Middleburgh graduates celebrate perseverance that helped overcome Irene’s fury (with photo gallery)
MIDDLEBURGH Ten months ago, Tropical Storm Irene left five feet of water and foul-smelling mud in the Middleburgh Central School cafeteria and surrounding classrooms and even flooded the gymnasium.
But you'd never have known it Friday night, as the 61 members of the Middleburgh High School class of 2012 sat in the summer-warm gym and fanned themselves with their programs. Meanwhile, family and friends filled the bleachers and cheered as each student crossed the wooden floor to receive their diplomas.
Like other high school graduates, the Middleburgh honorees heard predictable bromides about living life to its fullest and graduation being a beginning as well as an end. But make no mistake, the physical and emotional toll Irene took on this Schoharie Valley community was on all the student's minds.
"To say the class of 2012 overcame great obstacles does not begin to describe their endurance," said district Superintendent Michele Weaver.
The Aug. 28 storm caused extensive damage to the school and disrupted the lives of many students. But many of those students, including this year's seniors, pitched in to clean buildings and athletic fields.
The flooding from the Schoharie Creek caused an estimated $5 million in damage to the school, which is located just a short distance from the creek in downtown Middleburgh. The opening bell for the school year was delayed by eight days, forcing students to attend classes on days when other districts were on vacation.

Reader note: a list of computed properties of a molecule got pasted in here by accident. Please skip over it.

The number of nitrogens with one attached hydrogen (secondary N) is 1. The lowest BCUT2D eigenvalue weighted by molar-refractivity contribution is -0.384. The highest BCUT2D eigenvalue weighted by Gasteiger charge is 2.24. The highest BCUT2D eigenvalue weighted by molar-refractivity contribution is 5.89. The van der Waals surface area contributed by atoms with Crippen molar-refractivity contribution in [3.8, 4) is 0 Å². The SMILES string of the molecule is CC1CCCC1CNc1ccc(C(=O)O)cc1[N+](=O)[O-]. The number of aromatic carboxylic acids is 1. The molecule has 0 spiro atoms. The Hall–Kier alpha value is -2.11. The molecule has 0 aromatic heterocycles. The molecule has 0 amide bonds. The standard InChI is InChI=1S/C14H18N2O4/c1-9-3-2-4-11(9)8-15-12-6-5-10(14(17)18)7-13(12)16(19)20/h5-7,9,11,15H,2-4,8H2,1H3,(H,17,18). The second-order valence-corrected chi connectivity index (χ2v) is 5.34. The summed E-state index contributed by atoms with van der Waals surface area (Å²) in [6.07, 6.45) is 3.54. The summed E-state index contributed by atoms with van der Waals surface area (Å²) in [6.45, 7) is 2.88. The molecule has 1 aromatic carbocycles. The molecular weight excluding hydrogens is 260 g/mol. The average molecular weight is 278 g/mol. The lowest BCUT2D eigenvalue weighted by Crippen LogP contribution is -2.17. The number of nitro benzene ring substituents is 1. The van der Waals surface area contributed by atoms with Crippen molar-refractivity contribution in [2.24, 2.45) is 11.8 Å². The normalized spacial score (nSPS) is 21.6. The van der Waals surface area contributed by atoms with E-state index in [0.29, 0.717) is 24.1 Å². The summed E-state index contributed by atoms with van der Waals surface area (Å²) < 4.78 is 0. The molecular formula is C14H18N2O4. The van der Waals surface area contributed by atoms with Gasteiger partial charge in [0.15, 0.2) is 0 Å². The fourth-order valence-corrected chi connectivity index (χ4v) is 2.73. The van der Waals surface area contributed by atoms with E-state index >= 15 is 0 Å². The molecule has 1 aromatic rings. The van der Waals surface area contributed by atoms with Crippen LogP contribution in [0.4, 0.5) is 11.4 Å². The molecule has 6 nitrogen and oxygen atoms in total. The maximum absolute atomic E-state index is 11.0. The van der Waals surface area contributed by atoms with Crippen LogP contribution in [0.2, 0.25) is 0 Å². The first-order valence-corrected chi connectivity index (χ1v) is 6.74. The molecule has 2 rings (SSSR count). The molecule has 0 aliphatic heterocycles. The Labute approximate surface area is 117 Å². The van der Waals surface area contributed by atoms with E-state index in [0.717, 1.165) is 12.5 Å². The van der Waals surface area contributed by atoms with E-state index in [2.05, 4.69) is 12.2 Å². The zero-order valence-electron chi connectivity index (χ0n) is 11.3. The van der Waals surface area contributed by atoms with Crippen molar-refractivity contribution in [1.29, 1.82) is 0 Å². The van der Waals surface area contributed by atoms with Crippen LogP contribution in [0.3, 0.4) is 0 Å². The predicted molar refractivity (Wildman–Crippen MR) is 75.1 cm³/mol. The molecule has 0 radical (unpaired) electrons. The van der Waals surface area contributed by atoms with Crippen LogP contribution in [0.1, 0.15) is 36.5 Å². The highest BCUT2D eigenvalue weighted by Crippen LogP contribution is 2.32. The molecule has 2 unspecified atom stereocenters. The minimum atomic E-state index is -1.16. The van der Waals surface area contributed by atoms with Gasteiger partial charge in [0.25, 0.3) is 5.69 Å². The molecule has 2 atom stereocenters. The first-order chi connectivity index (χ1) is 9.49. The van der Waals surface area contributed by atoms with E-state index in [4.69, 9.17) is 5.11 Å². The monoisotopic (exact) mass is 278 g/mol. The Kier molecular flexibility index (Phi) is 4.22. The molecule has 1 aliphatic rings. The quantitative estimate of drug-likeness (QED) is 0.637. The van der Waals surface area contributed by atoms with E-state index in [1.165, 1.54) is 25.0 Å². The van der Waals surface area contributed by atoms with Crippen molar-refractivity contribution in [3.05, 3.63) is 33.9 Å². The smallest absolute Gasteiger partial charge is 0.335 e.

Before the ceremony, the nervous graduates in their green or white gowns mingled and joked in one of the classrooms off the cafeteria that had been badly flooded. Salutatorian Jared Boyles brightened when asked how he felt about the class today.
"I feel really proud of the community and the school," said Boyles, 18, who plans to attend Manhattan College. "The community and the school both had a lot to overcome. We really turned it around 180 degrees since August. I was actually in here mopping things out."
Initially, it looked like the turmoil would make it hard to raise money for the annual class trip, but in the end it happened, said class President Julia Prendergast. And the Shaul family, whose large vegetable farm south of the village was also severely damaged, nevertheless contributed money to help the class purchase caps and gowns for graduation.
"Things really came together toward the end. We all appreciate what we do have a lot more," said Prendergast, who plans to study overseas in the fall.
In some ways, the community crisis brought the class closer than they already had been, after having spent 12 years together in school before the storm hit.
Valedictorian Michael Warner noted the class includes farmers, mechanics, athletes and others.
"In time of trouble, we couldn't find any differences between each other," he said.
Given what they've been through, Superintendent Weaver said this year's graduates are "each amazing."
"I no longer see children. I see the faces of men and women who are ready to go out into the world," she said before the diplomas were handed out.